Arkansas Facts

Introduction

Arkansas borders the Mississippi River in the southern part of the country. Several parks and wilderness areas include mountains, caves, rivers, and hot springs. The Ozarks region’s northwest region contains limestone caves such as Blanchard Springs Caverns. 

Little Rock, its capital, is located at the Clinton Presidential Center, containing Bill Clinton’s presidential archives. In addition, Little Rock, the state’s capital and the most populous city, is a hub for transportation, business, culture, and government.

QUICK FACTS ABOUT ARKANSAS

  • Capital City: Little Rock
  • Largest City: Little Rock
  • Nickname: The Natural State
  • Statehood: 1836; 25th state
  • Population (as of 2020): 3,013,756
  • Abbreviation: AR
  • State bird: mockingbird
  • State flower: apple blossom
  • Total Size Of The State: 53,179 sq mi (137,732 km2)

Historical Background

About 11,650 years ago, people first settled on the now Arkansas land. Around the year 650, Native Americans called the Plum Bayou built a set of mysterious dirt mounds still visible at Toltec Mounds Archaeological State Park. There were also the Caddo, Chickasaw, Osage, Quapaw, and Tunica tribes who lived on the land.

Hernando de Soto was the first European to reach the area in 1541. As part of the Louisiana Territory, which includes most of Central America, the land was claimed by France in 1682. America purchased the territory in 1803. A few decades later, Congress passed the Indian Removal Act, which forced Native Americans to leave the area and move to land west of the Mississippi River. This journey, known as the Trail of Tears, led to the deaths of thousands of Native Americans. Arkansas became the 25th state of the United States in 1836.

Arkansas was a Confederate state at the start of the Civil War in 1861. In other words, it wanted to secede from the United States and form a new nation with nearby states. Despite this, Arkansas’ residents had divided loyalties: Many sided with the Union. However, the Union would remain intact because of the Confederacy’s defeat.

When Army troops escorted nine black students into Little Rock Central High School in 1957, which had previously only allowed white students to attend, history was made. Upon entry, the school became the first public school to admit black students.

Why Does It Have That Name?

  • Arkansas got its name from the Quapaw Indians, called “Arkansaws” by the French.
  • The state is nicknamed the Natural State for its lakes, rivers, mountains, and wildlife.

Geographic Features and Landforms

Missouri, Tennessee, Mississippi, Louisiana, Texas, and Oklahoma border Arkansas in the north, east, south, and west. The Mississippi River forms nearly the entire eastern border with Arkansas. There are five major geographical regions in Arkansas.

The Ozark Mountains are a forested region dotted with deep valleys and plateaus in northwest Missouri. Among its many attractions is Mammoth Spring State Park. The park is filled with 9 million gallons of water every hour.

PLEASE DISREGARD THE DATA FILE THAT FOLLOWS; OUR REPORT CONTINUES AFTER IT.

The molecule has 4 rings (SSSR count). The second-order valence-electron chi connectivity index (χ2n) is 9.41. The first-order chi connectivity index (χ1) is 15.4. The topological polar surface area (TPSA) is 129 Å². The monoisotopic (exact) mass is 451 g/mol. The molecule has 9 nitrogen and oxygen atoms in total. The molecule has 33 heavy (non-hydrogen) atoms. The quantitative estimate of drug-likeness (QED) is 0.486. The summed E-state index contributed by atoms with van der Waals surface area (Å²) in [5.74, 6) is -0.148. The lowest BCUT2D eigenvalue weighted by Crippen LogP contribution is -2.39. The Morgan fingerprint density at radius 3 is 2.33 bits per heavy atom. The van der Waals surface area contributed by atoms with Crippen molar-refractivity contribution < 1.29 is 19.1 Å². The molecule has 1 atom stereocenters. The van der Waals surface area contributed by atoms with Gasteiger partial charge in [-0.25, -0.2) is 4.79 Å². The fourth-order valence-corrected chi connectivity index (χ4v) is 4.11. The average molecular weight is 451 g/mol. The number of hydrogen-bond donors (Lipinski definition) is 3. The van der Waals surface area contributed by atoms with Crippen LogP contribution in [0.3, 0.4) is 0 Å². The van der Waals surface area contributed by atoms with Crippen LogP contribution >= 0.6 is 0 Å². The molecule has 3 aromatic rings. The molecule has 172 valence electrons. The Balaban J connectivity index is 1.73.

South of the Ozarks lies the Arkansas River Valley, home to Arkansas, the state’s largest river. It is also home to Magazine Mountain, the state’s highest point.

Located in western and central Arkansas, the Ouachita Mountains are known for their parallel ridges and valleys. In this region, you will also find Hot Springs National Park, the smallest in the country. The water temperature here reaches 143°F.

The West Gulf Coastal Plain lies south and southwest of the Gulf of Mexico. This lowland is covered in pine forests.

Alluvial deposits in the Mississippi Alluvial Plain follow the Mississippi River from north to south. As a result, the Delta is mainly fertile lowland.

The Natural World

Among Arkansas’ mammals are elk, badgers, and eastern spotted skunks. Birds found in the state include red-tailed hawks, ivory-billed woodpeckers, and indigo buntings. In addition, Arkansas is home to cricket frogs and dusky salamanders, such as the Ouachita dusky salamander. Reptiles that live in the state include western pygmy rattlesnakes and eastern collared lizards.

Common trees include hickory, plum, hawthorn, and pine. The maple-leaf oak tree exists only in Arkansas. Wildflowers are plentiful and include American beautyberry, wild bergamot, and orange coneflower.

Natural Resources

Arkansas’ primary natural resources include natural gas, coal, and petroleum. Moreover, it leads the country to mine bauxite, a material for making aluminum. In addition, Bromine is produced in Arkansas and used in pesticides, water purification, medications, and flame retardants.

Some Fun Facts About Arkansas

  • Arkansas mines diamonds more than any other state in the U.S.
  • More than 500 years ago, Native Americans carved well-preserved rock drawings in Rock House Cave in Petit Jean State Park.
  • The state has produced several famous people, including President Bill Clinton, General Douglas MacArthur, and former Surgeon General M. Joycelyn Elders.
  • Why are Arkansas and Kansas pronounced differently? In English, Kansas is pronounced KAN-zuhs, while Arkansas is pronounced AHR-Kuhn-saw (the way Native Americans pronounce it).

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